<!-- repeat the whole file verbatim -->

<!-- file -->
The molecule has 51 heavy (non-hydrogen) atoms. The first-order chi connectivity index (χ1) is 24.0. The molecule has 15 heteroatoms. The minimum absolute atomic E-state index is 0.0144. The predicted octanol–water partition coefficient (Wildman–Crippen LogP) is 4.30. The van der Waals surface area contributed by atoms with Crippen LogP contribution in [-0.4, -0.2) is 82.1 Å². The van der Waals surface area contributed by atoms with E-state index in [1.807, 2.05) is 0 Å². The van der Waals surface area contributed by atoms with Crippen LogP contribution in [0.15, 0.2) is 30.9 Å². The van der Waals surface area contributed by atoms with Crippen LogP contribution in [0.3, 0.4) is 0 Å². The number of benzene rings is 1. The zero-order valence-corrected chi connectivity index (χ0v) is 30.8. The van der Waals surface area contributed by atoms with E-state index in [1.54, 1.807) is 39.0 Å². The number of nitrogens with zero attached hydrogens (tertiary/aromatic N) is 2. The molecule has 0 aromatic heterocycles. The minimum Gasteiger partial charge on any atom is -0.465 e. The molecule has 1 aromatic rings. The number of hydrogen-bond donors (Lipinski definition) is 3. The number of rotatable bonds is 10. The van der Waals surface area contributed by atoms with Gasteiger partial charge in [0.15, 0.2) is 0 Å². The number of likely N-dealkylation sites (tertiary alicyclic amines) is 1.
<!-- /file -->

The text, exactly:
The molecule has 51 heavy (non-hydrogen) atoms. The first-order chi connectivity index (χ1) is 24.0. The molecule has 15 heteroatoms. The minimum absolute atomic E-state index is 0.0144. The predicted octanol–water partition coefficient (Wildman–Crippen LogP) is 4.30. The van der Waals surface area contributed by atoms with Crippen LogP contribution in [-0.4, -0.2) is 82.1 Å². The van der Waals surface area contributed by atoms with E-state index in [1.807, 2.05) is 0 Å². The van der Waals surface area contributed by atoms with Crippen LogP contribution in [0.15, 0.2) is 30.9 Å². The van der Waals surface area contributed by atoms with Crippen LogP contribution in [0.3, 0.4) is 0 Å². The number of benzene rings is 1. The zero-order valence-corrected chi connectivity index (χ0v) is 30.8. The van der Waals surface area contributed by atoms with E-state index in [1.54, 1.807) is 39.0 Å². The number of nitrogens with zero attached hydrogens (tertiary/aromatic N) is 2. The molecule has 0 aromatic heterocycles. The minimum Gasteiger partial charge on any atom is -0.465 e. The molecule has 1 aromatic rings. The number of hydrogen-bond donors (Lipinski definition) is 3. The number of rotatable bonds is 10. The van der Waals surface area contributed by atoms with Gasteiger partial charge in [0.15, 0.2) is 0 Å². The number of likely N-dealkylation sites (tertiary alicyclic amines) is 1.